How to grow and care for Reed Palm (Chamaedorea seifrizii) Indoors

Some links in this post may be affiliate links

Reed Palm Care, Chamaedorea seifrizii Care

Photo Credit: Blog CEO

Botanical name: Chamaedorea seifrizii
Family: Arecaceae
Sufamily: Arecoideae
Common names: Clustered-parlour-palm, Cane Palm

Reed Palm Description

Reed Palm also called Clustered-parlour-palm or Cane Palm is a graceful Indoor Palm with a high tolerance to shade and is ideal as a specimen houseplant on account of its size.

Reed Palm (Chamaedorea seifrizii) belongs to a group of palms called cane palms which produce tall reed-like stems which look like bamboo canes when mature.

Reed Palm Size

Reed Palm (Chamaedorea seifrizii) can grow to a height of 6-10 ft under good conditions with densely clumping cane-like stems and feathery fronds. However, it grows slowly and may take a few years to reach the average height of 6ft.

Reed Palm Flower

Once grown and mature apart from being attractive, Reed Palm (Chamaedorea seifrizii) also produces flowers followed by bright-orange fruits. These fruits contain oxalic acid which can irritate skin; wear gloves when handling.

Reed Palm Origin

Reed Palm (Chamaedorea seifrizii) is native to Mexico and Central America, where it grows in forests and in mesic soils over limestone.

Reed Palm Care, Chamaedorea seifrizii Care

Photo Credit: FlorAccess

Reed Palm (Chamaedorea seifrizii) Care Indoors

Reed Palm Light Requirements

Reed Palm (Chamaedorea seifrizii) grows best in partial shade; close to an east- or west-facing window. Too much light will cause your Reed palm to develop a yellowish color. Check out this guide on understanding light for houseplants.

How to water Reed Palm

Keep the soil for Reed Palm (Chamaedorea seifrizii) moderately moist at all times during the growing season. Reduce watering in the cold season and allow the soil to dry out between waterings.

Use chlorine-free water for watering your Reed Palm; like all palms Reed Palm is sensitive to chlorine and other chemicals dissolved in water.

Avoid getting the base of the palm wet to prevent rotting. Do not allow the palm to sit in soggy soil as it may lead to root-rot and eventual death of the palm. Read more on how to water houseplants.


Temperature for Reed Palm

Average warmth with a minimum of 120C is ideal for Reed Palm. If the temperature is comfortable for you it is suitable for your Reed Palm.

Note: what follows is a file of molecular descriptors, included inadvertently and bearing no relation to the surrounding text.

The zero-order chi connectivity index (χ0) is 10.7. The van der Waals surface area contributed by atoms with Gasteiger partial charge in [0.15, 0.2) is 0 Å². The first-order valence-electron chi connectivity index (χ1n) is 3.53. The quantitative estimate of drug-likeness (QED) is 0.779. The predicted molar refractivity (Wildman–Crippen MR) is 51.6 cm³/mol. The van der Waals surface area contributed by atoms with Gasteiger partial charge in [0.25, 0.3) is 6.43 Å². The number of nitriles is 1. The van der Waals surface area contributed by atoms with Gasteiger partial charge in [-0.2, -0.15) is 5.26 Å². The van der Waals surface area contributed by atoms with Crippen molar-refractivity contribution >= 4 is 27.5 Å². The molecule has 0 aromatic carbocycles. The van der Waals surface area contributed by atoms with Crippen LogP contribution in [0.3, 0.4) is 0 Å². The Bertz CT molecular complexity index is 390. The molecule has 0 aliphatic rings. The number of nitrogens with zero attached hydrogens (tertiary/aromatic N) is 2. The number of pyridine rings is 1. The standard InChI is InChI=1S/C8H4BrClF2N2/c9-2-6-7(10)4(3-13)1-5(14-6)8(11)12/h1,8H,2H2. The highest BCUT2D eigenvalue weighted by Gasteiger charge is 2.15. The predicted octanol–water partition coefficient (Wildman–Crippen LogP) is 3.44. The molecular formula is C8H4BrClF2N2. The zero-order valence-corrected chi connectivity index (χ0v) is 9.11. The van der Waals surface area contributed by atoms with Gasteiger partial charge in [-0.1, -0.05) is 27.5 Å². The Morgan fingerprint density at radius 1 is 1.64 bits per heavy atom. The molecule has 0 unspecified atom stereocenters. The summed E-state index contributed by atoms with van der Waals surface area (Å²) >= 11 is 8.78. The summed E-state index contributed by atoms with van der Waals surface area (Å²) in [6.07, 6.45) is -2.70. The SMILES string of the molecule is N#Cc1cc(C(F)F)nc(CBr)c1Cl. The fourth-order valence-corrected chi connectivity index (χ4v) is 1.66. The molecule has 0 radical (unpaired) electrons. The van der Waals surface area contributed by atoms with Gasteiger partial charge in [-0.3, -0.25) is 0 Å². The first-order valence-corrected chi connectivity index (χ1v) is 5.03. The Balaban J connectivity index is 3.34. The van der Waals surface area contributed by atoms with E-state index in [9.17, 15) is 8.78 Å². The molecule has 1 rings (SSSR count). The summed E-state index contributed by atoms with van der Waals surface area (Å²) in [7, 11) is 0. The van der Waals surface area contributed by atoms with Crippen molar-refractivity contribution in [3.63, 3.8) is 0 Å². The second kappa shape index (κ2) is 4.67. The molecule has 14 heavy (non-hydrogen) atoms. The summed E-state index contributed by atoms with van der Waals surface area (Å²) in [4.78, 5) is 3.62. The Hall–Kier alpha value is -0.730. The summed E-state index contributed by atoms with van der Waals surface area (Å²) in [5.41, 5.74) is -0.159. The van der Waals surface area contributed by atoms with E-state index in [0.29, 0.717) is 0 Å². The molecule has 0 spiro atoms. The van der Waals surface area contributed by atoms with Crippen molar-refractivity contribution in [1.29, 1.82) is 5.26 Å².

Protect your Reed palm from cold draughts. Check out this guide on understanding temperature for houseplants.

Humidity for Reed Palm

Reed Palm has no need for high humidity. However, it benefits from occasional misting of the leaves during hot weather.

Occasionally clean the mature leaves of your Reed Palm by damp-wiping with a soft cloth to get rid of dust. Read more on how to clean houseplants.

Fertizer (Feeding) for Reed palm

Feed Reed Palm (Chamaedorea seifrizii) with a nitrogen-rich, water-soluble fertilizer monthly during the growing period. Water thoroughly until the solution comes out through the drainage holes.

Withhold feeding for your Reed palm in the cold season as growth is minimal at this time. Read more on how to feed houseplants.

How to repot Reed Palm

Repot Reed Palm (Chamaedorea seifrizii) at the beginning of the growing season only when the palm has become root-bound as Reed palm does not like root disturbance.

Use a pot 1-2 sizes larger that has a drainage hole and free-draining soil that is rich in organic matter for your Reed Palm.

How to prune Reed Palm

Pruning Reed Palm (Chamaedorea seifrizii) is easy. Cut away the old brown and dry fronds near the soil surface to maintain your plant neat and tidy.

Where the seeds are required for propagation, allow the fruits to mature and drop then cut away the spent flower stalk.

Where the seeds are not required, cut away the flower stalk immediately to prevent your Reed palm from wasting energy on developing the flowers and seeds. Read more on how to prune houseplants.

Reed Palm (Chamaedorea seifrizii) Propagation

Reed Palm (Chamaedorea seifrizii) can be propagated in three ways; from seeds, offshoots or by division.